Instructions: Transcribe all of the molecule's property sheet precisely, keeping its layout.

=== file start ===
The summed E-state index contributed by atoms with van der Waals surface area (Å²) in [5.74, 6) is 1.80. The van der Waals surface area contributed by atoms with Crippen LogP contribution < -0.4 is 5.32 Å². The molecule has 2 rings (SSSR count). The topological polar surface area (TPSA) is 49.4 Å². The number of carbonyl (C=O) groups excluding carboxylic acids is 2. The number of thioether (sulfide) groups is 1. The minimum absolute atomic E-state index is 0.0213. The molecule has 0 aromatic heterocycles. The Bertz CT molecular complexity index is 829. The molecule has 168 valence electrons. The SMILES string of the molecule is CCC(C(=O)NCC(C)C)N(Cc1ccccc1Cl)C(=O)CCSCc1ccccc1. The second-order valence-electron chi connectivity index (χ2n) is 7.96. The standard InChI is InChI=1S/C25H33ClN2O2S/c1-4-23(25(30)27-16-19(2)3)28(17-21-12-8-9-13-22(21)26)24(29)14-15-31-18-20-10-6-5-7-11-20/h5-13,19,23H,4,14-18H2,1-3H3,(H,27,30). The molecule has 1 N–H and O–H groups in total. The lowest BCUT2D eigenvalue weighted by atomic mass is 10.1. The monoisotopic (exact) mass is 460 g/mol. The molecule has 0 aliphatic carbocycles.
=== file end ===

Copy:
The summed E-state index contributed by atoms with van der Waals surface area (Å²) in [5.74, 6) is 1.80. The van der Waals surface area contributed by atoms with Crippen LogP contribution < -0.4 is 5.32 Å². The molecule has 2 rings (SSSR count). The topological polar surface area (TPSA) is 49.4 Å². The number of carbonyl (C=O) groups excluding carboxylic acids is 2. The number of thioether (sulfide) groups is 1. The minimum absolute atomic E-state index is 0.0213. The molecule has 0 aromatic heterocycles. The Bertz CT molecular complexity index is 829. The molecule has 168 valence electrons. The SMILES string of the molecule is CCC(C(=O)NCC(C)C)N(Cc1ccccc1Cl)C(=O)CCSCc1ccccc1. The second-order valence-electron chi connectivity index (χ2n) is 7.96. The standard InChI is InChI=1S/C25H33ClN2O2S/c1-4-23(25(30)27-16-19(2)3)28(17-21-12-8-9-13-22(21)26)24(29)14-15-31-18-20-10-6-5-7-11-20/h5-13,19,23H,4,14-18H2,1-3H3,(H,27,30). The molecule has 1 N–H and O–H groups in total. The lowest BCUT2D eigenvalue weighted by atomic mass is 10.1. The monoisotopic (exact) mass is 460 g/mol. The molecule has 0 aliphatic carbocycles.